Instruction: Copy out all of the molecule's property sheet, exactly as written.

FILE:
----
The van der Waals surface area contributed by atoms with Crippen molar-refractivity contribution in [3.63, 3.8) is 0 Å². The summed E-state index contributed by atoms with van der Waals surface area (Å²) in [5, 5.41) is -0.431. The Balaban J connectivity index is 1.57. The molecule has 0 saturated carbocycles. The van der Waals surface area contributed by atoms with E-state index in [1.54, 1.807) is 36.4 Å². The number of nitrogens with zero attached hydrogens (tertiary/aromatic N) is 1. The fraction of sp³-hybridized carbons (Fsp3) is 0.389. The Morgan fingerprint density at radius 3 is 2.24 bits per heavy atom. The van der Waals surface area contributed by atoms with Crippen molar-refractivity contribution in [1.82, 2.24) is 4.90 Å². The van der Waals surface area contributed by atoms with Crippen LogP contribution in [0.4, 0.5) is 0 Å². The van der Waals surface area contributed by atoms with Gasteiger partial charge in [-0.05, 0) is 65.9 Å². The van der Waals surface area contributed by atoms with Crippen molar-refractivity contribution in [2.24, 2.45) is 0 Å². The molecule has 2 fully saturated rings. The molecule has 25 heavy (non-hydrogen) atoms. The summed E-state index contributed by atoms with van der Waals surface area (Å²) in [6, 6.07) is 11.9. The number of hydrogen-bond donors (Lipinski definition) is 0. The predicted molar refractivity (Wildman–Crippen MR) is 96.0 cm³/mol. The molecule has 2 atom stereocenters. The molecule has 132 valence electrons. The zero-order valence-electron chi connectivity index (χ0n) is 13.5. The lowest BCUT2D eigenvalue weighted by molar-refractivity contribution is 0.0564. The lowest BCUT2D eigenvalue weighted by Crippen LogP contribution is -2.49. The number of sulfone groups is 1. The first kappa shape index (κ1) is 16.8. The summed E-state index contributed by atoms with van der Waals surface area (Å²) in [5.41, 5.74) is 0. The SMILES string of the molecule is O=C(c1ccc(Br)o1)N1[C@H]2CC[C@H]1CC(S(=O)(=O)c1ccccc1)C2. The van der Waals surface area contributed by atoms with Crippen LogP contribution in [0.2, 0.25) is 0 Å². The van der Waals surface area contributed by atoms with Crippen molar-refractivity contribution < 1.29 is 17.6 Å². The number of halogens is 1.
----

The van der Waals surface area contributed by atoms with Crippen molar-refractivity contribution in [3.63, 3.8) is 0 Å². The summed E-state index contributed by atoms with van der Waals surface area (Å²) in [5, 5.41) is -0.431. The Balaban J connectivity index is 1.57. The molecule has 0 saturated carbocycles. The van der Waals surface area contributed by atoms with E-state index in [1.54, 1.807) is 36.4 Å². The number of nitrogens with zero attached hydrogens (tertiary/aromatic N) is 1. The fraction of sp³-hybridized carbons (Fsp3) is 0.389. The Morgan fingerprint density at radius 3 is 2.24 bits per heavy atom. The van der Waals surface area contributed by atoms with Crippen molar-refractivity contribution in [1.82, 2.24) is 4.90 Å². The van der Waals surface area contributed by atoms with Crippen LogP contribution in [0.4, 0.5) is 0 Å². The van der Waals surface area contributed by atoms with Gasteiger partial charge in [-0.05, 0) is 65.9 Å². The van der Waals surface area contributed by atoms with Crippen molar-refractivity contribution in [2.24, 2.45) is 0 Å². The molecule has 2 fully saturated rings. The molecule has 25 heavy (non-hydrogen) atoms. The summed E-state index contributed by atoms with van der Waals surface area (Å²) in [6, 6.07) is 11.9. The number of hydrogen-bond donors (Lipinski definition) is 0. The predicted molar refractivity (Wildman–Crippen MR) is 96.0 cm³/mol. The molecule has 2 atom stereocenters. The molecule has 132 valence electrons. The zero-order valence-electron chi connectivity index (χ0n) is 13.5. The lowest BCUT2D eigenvalue weighted by molar-refractivity contribution is 0.0564. The lowest BCUT2D eigenvalue weighted by Crippen LogP contribution is -2.49. The number of sulfone groups is 1. The first kappa shape index (κ1) is 16.8. The summed E-state index contributed by atoms with van der Waals surface area (Å²) in [5.41, 5.74) is 0. The SMILES string of the molecule is O=C(c1ccc(Br)o1)N1[C@H]2CC[C@H]1CC(S(=O)(=O)c1ccccc1)C2. The van der Waals surface area contributed by atoms with Crippen LogP contribution in [0.2, 0.25) is 0 Å². The van der Waals surface area contributed by atoms with Crippen molar-refractivity contribution < 1.29 is 17.6 Å². The number of halogens is 1.